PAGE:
— -- A Kentucky same-sex couple wanted nothing more than to get a marriage license in their home county, but they say the clerk refused to grant it based on her personal views – and their emotionally charged exchange with an office employee was caught on video.
One of the men, David Ermold, 41, an assistant professor at a local university, said he and his partner, David Moore, went to the Rowan County Clerk's office prepared on Monday, knowing that some officials were refusing to honor the U.S. Supreme Court's ruling that same-sex marriage is constitutionally protected.
"We don’t want this to happen to anyone else," one of the men, David Ermold, told ABC News. "This was not a good feeling."
The incident Monday comes just a few days after the American Civil Liberties Union (ACLU) sued the Rowan (Kentucky) County Clerk, Kim Davis, and Rowan County on behalf of four couples -- two same-gender couples and two opposite-gender couples -- who were also denied marriage licenses by Davis, according to a court complaint.
ACLU lawyer Dan Canon told ABC News he has been in touch with the Morehead, Kentucky, couple because the outcome of the case could affect them, although they are not the organization's clients. The ACLU complaint is a proposed class action.
Ermold and Moore, who say they have been together 17 years and have shared a house in the area for the past decade, realize that they could have gone elsewhere to get married, but they wanted to get their license in Rowan County.
"We could have gone to any other state and done that," Ermold said. "This is where we live. This has been our home. I have two master’s degrees from Morehead State."
When the historic Supreme Court ruling came down, the men planned to get a license in their home county and then have a ceremony in Tennessee or Niagara Falls.
But they didn't go straight away. Instead, they say they wrote letters to the clerk and a judge at the end of June alerting them to their plans, but did not hear back.
"We also knew that it was going to be difficult," Ermold said. "We’ve dealt with discrimination our entire lives. That was a hard day – just walking in."
In the video, which has since gone viral, garnering almost half a million views on YouTube in less than 24 hours, the couple walks up to a desk at the Rowan County Clerk's office asking to talk to Davis directly after being told the clerk would not issue them a license.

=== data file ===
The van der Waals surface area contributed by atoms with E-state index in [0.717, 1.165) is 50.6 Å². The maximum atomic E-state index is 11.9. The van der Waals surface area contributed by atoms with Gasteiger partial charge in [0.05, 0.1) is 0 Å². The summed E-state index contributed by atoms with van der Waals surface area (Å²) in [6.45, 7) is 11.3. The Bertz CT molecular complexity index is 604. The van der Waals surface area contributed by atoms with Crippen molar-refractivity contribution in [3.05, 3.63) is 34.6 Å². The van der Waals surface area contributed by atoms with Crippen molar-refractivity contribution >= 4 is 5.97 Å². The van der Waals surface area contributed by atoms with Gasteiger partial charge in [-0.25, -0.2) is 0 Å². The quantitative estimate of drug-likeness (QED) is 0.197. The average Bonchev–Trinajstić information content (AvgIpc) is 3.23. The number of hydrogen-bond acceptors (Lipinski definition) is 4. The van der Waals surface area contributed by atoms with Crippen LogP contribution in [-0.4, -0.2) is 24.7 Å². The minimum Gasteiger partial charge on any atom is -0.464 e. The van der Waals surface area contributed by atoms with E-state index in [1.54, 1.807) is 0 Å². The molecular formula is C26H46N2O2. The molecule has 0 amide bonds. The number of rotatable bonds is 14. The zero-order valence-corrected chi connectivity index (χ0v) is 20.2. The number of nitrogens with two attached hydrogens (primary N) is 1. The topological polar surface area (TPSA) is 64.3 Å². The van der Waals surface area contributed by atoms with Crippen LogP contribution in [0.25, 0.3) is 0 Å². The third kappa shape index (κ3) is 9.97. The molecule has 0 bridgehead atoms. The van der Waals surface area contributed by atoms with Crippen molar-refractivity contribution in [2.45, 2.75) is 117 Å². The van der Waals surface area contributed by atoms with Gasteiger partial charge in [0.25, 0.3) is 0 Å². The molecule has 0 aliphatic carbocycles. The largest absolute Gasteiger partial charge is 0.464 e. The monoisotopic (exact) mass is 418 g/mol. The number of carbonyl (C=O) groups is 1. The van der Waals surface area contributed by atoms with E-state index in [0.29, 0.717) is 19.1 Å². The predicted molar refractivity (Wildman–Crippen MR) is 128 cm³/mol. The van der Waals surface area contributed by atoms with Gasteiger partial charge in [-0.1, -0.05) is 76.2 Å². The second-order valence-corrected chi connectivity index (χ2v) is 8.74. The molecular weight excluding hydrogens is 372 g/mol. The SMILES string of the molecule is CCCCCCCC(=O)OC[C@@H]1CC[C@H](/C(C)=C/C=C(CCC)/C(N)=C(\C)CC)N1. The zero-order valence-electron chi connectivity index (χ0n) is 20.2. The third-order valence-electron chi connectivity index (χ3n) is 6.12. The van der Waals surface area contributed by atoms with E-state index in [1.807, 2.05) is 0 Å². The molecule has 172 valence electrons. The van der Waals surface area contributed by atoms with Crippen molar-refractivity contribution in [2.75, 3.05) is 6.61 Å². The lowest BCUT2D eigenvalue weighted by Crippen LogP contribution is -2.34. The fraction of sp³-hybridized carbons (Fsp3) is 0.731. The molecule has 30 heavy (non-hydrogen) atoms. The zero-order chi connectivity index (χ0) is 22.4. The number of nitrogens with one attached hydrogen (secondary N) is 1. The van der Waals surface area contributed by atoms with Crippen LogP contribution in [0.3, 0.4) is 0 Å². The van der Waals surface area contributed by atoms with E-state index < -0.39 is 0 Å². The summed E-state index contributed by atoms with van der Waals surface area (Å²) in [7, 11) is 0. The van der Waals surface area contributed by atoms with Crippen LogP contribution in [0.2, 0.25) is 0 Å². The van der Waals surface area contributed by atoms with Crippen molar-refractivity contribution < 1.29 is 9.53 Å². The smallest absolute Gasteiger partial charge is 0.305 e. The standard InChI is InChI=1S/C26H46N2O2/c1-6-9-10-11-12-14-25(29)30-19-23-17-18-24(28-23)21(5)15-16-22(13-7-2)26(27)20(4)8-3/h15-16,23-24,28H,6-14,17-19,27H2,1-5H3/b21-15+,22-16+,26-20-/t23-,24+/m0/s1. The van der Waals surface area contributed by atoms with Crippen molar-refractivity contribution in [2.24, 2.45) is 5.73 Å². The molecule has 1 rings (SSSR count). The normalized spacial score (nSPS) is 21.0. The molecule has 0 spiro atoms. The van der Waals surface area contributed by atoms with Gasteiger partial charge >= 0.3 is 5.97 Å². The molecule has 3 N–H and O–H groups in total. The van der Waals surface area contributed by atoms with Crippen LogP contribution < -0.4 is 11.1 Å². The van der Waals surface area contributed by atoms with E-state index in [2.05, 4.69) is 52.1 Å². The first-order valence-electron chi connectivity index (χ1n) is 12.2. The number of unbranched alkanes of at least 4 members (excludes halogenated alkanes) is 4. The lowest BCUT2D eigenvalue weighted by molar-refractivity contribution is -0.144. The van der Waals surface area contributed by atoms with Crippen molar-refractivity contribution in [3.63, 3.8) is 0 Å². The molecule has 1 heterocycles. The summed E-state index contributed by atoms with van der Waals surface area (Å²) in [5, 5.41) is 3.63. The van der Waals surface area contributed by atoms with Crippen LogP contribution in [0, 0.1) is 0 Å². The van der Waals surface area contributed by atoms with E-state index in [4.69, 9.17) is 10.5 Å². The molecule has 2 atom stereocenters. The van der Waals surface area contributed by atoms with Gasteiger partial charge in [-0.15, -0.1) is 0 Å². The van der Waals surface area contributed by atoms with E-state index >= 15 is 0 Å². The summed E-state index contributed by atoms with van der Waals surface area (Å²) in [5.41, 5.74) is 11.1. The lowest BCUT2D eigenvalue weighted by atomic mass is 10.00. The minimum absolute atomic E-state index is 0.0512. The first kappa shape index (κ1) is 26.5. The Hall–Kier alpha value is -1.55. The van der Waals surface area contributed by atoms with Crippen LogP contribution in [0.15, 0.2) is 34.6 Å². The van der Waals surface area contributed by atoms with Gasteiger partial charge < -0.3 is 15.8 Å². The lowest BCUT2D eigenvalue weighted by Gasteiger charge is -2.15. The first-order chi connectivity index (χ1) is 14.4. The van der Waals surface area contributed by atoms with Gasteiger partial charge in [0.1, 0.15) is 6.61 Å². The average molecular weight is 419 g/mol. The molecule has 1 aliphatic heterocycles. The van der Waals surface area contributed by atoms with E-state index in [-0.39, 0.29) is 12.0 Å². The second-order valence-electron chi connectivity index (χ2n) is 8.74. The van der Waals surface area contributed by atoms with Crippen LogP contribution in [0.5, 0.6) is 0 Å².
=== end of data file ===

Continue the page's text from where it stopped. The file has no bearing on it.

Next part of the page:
"I have the letter from the Governor's Office stating that all the county clerks are to issue marriage licenses," Ermold says in the video. He also mentions the Supreme Court's recent ruling before being interrupted by an unidentified woman at the desk, according to the video.
"We know what it reads sir, and we're not issuing any license," the woman at the desk tells them. Instead, she suggested the couple can go to any other county to get their marriage license, according to the video.
Ermold responds that they don't want to go to any other county because they've lived in Rowan County for over 10 years, pay their taxes there and even registered their cars there.
"We have our rights," he says.
At the end of the footage, the clerk herself comes out, asking the person recording the video, a colleague of Moore's, to put the cellphone away, but a woman's voice can be heard saying that the video was for the couple's rights.
The video then goes black and the video was turned off out of courtesy, Ermold said.
After that, Davis told them they couldn't get a license, according to Ermold.
"She reiterated her religious views," Ermold told ABC News. "She spoke to us about Adam and Eve and about Eve was from the rib of Adam. I was starting to get a little upset and I ended up walking out."
"She was very specific in stating that she was denying our license based on her personal views," he added. "She was worried about her own soul."
Davis has said that her Christian beliefs prevented her from complying with the Supreme Court decision, so she decided to issue no more marriage licenses to any couple, gay or straight, the Associated Press reported.
She is among a handful of judges and clerks across the South who have defied the high court's order, maintaining that the right to "religious freedom" protects them from having to comply, the AP added.
Davis did not immediately respond to ABC News' requests for comment on the video and lawsuit.
Ermold said that his family is from Pennsylvania, but he moved to Morehead to be with Moore.
"It means a lot" to get married," he said. "We both have jobs. We want to move forward with our healthcare."
"We just want to simplify our lives," he added. "This just seems to be unnecessarily in the way."
Ermold said he plans to pursue legal action to help pressure the clerk's office into action, but they are not interested in money.
"We don’t want other people to go through this," he said.